"next in order after the first; an ordinal numeral; being one of two equal parts into which a whole is regarded as divided;" c. 1300, from Old French second, secont, and directly from Latin secundus "following, next in time or order," also "secondary, subordinate, inferior," from PIE *sekw-ondo-, pariticipal form of root *sekw- "to follow."
Replaced native other in this sense because of the ambiguity of the earlier word. Second sight is from 1610s; an etymologically perverse term, because it means in reality the sight of events before, not after, they occur. Second fiddle is attested by 1809:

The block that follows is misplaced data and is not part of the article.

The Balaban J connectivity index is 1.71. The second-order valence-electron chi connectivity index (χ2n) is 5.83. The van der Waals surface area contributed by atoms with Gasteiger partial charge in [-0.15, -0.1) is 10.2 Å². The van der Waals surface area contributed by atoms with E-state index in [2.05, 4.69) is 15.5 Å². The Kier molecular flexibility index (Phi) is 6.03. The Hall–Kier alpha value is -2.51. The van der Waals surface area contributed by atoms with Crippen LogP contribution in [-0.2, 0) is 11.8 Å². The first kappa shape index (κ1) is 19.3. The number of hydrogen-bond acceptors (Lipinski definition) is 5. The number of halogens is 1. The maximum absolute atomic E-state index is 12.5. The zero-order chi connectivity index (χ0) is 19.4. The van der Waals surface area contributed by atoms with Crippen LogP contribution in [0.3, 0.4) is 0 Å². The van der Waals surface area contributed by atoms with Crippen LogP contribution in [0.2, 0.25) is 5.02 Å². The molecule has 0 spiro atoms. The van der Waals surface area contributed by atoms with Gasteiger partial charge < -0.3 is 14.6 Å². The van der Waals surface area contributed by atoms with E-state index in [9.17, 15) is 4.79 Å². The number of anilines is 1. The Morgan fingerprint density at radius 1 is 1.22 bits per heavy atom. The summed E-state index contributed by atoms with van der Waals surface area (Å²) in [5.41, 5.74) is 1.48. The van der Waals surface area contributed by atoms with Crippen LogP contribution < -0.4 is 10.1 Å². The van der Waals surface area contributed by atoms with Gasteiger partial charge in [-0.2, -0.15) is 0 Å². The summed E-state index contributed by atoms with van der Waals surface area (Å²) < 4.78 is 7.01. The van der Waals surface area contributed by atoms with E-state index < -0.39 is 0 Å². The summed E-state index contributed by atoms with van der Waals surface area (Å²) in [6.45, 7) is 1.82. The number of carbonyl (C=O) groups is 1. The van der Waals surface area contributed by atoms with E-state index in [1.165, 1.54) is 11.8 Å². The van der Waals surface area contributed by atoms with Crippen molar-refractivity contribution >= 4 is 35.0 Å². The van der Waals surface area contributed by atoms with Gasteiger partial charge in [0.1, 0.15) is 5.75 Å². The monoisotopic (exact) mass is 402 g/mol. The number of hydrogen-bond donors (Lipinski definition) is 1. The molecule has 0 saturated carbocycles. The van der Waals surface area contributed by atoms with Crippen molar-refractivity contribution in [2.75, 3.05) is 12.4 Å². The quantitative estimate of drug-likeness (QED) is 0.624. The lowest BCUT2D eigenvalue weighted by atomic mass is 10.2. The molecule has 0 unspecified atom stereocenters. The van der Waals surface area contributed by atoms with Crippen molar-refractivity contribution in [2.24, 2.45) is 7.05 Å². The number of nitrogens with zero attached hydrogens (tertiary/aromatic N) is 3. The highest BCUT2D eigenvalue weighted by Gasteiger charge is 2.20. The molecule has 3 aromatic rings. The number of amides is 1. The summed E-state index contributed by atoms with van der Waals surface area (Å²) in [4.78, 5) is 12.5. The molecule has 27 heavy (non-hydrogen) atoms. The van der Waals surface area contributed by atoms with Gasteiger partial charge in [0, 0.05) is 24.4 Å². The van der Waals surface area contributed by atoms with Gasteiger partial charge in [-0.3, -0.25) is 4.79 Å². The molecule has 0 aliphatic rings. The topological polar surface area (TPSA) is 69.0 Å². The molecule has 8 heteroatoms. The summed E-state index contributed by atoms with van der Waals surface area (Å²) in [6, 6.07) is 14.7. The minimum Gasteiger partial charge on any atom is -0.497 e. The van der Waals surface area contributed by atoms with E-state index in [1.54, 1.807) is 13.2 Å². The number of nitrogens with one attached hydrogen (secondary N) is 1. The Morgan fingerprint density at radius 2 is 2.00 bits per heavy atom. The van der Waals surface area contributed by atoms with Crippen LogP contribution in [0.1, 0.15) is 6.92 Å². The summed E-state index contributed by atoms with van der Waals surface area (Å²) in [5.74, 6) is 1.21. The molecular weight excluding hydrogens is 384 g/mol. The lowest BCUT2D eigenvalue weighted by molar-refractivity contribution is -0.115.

A metaphor borrowed from a musical performer who plays the second or counter to one who plays the first or the "air." [Bartlett, "Dictionary of Americanisms," 1848]